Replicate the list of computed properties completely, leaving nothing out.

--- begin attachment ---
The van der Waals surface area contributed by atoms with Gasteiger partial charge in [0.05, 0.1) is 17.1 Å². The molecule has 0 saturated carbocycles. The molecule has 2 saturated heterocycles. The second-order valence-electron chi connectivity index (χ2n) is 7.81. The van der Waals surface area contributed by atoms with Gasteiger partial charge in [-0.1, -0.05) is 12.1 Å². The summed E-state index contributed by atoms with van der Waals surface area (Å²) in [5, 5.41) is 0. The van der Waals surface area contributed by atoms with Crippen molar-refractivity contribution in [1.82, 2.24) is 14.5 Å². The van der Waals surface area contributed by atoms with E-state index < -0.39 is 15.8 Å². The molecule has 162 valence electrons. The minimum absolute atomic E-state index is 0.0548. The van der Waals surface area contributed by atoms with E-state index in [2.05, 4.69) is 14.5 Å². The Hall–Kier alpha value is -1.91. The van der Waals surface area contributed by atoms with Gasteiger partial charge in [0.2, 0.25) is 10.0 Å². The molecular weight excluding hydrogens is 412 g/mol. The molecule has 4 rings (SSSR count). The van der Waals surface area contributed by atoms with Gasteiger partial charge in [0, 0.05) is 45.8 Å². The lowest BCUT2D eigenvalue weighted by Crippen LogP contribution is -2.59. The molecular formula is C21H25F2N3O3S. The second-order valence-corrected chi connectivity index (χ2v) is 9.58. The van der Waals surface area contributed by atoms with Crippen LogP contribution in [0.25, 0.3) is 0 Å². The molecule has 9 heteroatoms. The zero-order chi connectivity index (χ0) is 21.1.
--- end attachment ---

The van der Waals surface area contributed by atoms with Gasteiger partial charge in [0.05, 0.1) is 17.1 Å². The molecule has 0 saturated carbocycles. The molecule has 2 saturated heterocycles. The second-order valence-electron chi connectivity index (χ2n) is 7.81. The van der Waals surface area contributed by atoms with Gasteiger partial charge in [-0.1, -0.05) is 12.1 Å². The summed E-state index contributed by atoms with van der Waals surface area (Å²) in [5, 5.41) is 0. The van der Waals surface area contributed by atoms with Crippen molar-refractivity contribution in [1.82, 2.24) is 14.5 Å². The van der Waals surface area contributed by atoms with E-state index < -0.39 is 15.8 Å². The molecule has 162 valence electrons. The minimum absolute atomic E-state index is 0.0548. The van der Waals surface area contributed by atoms with E-state index in [2.05, 4.69) is 14.5 Å². The Hall–Kier alpha value is -1.91. The van der Waals surface area contributed by atoms with Gasteiger partial charge in [0.2, 0.25) is 10.0 Å². The molecular weight excluding hydrogens is 412 g/mol. The molecule has 4 rings (SSSR count). The van der Waals surface area contributed by atoms with Gasteiger partial charge in [0, 0.05) is 45.8 Å². The lowest BCUT2D eigenvalue weighted by Crippen LogP contribution is -2.59. The molecular formula is C21H25F2N3O3S. The second-order valence-corrected chi connectivity index (χ2v) is 9.58. The van der Waals surface area contributed by atoms with Crippen LogP contribution in [0.25, 0.3) is 0 Å². The molecule has 9 heteroatoms. The zero-order chi connectivity index (χ0) is 21.1.